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On Monday, Elinor Ostrom became the first woman to win a Nobel Prize in economic science for her empirical research on how commons are managed. According to the NY Times:
Ostrom’s work focuses on the commons, such as how pools of users manage natural resources as common property. The traditional view is that common ownership results in excessive exploitation of resources — the so-called tragedy of the commons that occurs when fishermen overfish a common pond, for example. The proposed solution is usually to make users bear the external costs of their utilization by privatizing the resource or imposing government regulations such as taxes or quotas.
Ecologist Garrett Hardin coined the phrase "tragedy of the commons" in a 1968 Science article of that name. Ostrom, perhaps best known for her landmark book Governing the Commons, has convincingly argued that,
There are many cases around the world in which common property is “surprisingly well-managed.” In these cases commons users “create and enforce rules that mitigate overexploitation” without having to resort to privatization and government regulation.
Ostrom's award is getting the attention it deserves, but the deeper significance may be lost in the understandable excitement about her being the first woman to win in the economic science category. And few if any see the connection between Ostrom and Obama’s Nobel awards. It's obscured by categories and an intense but boring debate about whether Obama deserved his Nobel.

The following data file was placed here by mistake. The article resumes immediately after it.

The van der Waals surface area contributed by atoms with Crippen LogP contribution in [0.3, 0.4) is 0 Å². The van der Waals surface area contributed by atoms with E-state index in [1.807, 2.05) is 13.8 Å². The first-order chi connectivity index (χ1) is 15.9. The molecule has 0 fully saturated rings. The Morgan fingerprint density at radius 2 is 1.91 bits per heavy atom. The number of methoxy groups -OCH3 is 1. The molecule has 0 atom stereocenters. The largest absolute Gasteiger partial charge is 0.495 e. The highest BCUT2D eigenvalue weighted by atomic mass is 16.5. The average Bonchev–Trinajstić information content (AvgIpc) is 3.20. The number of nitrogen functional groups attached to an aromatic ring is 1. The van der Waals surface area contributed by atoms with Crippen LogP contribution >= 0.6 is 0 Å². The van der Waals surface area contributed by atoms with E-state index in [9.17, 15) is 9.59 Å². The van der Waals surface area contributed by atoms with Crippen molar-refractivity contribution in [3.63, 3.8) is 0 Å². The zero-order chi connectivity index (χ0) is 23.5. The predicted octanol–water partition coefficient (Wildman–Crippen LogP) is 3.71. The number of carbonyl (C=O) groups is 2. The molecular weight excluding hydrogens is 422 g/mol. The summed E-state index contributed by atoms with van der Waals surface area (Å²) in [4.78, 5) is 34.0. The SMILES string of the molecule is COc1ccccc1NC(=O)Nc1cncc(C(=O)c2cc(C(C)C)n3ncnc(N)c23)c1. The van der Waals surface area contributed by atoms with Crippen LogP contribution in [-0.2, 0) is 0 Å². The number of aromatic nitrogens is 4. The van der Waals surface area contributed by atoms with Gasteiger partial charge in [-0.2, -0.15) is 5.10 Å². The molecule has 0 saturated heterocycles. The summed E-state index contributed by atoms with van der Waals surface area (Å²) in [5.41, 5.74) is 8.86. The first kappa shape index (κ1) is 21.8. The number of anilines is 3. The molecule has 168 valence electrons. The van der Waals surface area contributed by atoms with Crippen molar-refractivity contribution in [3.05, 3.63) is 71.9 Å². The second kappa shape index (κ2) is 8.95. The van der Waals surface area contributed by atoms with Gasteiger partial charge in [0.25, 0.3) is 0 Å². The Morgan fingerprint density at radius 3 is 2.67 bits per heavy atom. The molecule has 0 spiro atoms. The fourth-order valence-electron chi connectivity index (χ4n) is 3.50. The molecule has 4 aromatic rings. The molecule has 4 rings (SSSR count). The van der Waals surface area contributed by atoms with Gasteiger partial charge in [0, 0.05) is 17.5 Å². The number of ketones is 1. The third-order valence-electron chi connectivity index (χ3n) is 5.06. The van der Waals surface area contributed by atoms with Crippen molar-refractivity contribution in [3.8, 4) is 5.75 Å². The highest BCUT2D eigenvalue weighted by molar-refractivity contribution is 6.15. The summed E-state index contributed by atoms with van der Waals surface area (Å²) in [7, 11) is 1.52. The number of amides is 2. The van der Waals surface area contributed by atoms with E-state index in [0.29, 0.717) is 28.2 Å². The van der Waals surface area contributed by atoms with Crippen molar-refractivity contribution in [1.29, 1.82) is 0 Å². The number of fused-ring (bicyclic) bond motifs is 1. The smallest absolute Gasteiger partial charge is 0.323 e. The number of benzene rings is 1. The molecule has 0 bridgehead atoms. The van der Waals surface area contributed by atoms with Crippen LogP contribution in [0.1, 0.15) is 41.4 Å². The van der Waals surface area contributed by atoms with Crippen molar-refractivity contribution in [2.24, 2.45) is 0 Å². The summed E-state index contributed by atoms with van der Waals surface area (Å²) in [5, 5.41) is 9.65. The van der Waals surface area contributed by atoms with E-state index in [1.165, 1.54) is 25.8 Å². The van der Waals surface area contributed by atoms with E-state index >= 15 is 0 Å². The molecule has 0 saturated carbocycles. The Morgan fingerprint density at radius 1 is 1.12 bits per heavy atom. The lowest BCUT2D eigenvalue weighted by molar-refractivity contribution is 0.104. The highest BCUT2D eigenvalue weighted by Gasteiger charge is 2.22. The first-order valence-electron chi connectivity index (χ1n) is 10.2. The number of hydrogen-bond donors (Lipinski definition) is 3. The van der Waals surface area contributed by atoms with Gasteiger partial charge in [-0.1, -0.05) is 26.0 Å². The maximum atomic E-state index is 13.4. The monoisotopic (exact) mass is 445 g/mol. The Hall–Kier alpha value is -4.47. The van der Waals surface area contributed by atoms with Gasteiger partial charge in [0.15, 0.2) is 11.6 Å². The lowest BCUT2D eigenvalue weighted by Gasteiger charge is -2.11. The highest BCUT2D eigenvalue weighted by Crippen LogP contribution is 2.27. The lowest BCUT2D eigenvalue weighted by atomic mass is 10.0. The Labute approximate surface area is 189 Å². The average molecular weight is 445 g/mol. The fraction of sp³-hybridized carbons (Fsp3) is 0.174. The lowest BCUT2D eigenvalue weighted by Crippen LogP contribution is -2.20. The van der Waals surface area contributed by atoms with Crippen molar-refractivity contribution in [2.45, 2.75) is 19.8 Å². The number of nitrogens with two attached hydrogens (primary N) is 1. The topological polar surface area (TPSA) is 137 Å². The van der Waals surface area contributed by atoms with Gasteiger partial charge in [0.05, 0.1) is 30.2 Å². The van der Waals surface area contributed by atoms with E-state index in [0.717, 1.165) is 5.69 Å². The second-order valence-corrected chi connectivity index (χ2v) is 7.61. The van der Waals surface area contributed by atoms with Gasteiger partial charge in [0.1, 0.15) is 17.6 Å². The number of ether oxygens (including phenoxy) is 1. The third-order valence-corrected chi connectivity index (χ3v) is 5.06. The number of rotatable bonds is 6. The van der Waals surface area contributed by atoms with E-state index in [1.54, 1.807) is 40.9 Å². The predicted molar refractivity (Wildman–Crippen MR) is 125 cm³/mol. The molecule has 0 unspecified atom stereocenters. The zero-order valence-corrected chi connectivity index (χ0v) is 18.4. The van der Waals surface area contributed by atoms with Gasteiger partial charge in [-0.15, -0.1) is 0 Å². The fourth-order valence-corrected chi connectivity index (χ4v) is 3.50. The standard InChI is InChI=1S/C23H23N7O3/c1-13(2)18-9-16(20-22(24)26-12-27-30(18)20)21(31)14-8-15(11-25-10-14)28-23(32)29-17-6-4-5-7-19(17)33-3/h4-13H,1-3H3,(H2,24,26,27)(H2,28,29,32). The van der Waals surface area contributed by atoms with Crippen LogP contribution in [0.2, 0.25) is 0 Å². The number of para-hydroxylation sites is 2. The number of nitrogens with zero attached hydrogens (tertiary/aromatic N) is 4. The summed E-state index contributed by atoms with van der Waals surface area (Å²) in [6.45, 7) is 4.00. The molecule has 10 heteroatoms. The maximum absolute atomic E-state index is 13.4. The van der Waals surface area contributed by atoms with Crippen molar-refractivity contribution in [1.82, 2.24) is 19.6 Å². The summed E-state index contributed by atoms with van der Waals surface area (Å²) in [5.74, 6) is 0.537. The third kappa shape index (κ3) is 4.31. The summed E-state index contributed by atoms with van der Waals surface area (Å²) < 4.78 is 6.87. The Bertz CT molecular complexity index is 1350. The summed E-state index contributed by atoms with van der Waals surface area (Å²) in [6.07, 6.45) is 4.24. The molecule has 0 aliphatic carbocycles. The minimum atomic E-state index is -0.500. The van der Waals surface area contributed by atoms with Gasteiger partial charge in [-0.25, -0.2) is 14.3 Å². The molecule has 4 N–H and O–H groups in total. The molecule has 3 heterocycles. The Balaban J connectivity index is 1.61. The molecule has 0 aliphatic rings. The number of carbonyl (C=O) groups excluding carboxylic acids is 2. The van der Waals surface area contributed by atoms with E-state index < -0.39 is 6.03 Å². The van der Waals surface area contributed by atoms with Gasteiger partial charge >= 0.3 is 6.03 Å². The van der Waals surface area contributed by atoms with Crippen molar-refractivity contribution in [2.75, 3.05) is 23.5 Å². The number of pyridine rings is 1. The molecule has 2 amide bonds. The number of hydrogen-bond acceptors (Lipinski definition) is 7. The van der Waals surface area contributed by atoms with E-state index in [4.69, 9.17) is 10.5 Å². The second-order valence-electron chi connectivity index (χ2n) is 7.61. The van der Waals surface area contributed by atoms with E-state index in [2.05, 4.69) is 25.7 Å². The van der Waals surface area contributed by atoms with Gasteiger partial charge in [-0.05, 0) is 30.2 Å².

There's something else going on that's a lot more exciting.
Ostrom is part of a intellectual vanguard that's elaborating a new understanding of human nature and society. Their research is obsoleting a world view underpinned by ideas from the Enlightenment and classical economics, which much of the developed world's government, economic policy, and culture are based. At the core of the old world view is the idea that society is merely a collection of atomized individuals making rational, self-interested choices.  
This is an every-man-for-himself vision of society. If you create governments and economies based on the idea that people are only self-interested, which is arguably what happened in the West, then naturally this vision will come vividly to life. Sometimes I think of the developed world as one gigantic reality TV show where only one person wins – Survivor writ large. This zero sum mindset is part and parcel of what is driving us toward a climate disaster, not to mention creating a way of life that's profoundly small hearted and disempowering.  We need a win-win set of ideas that draws us back from the brink. And fosters our magnanimity and ability to work together.
Ostrom and Obama's awards are beacons that lead the way.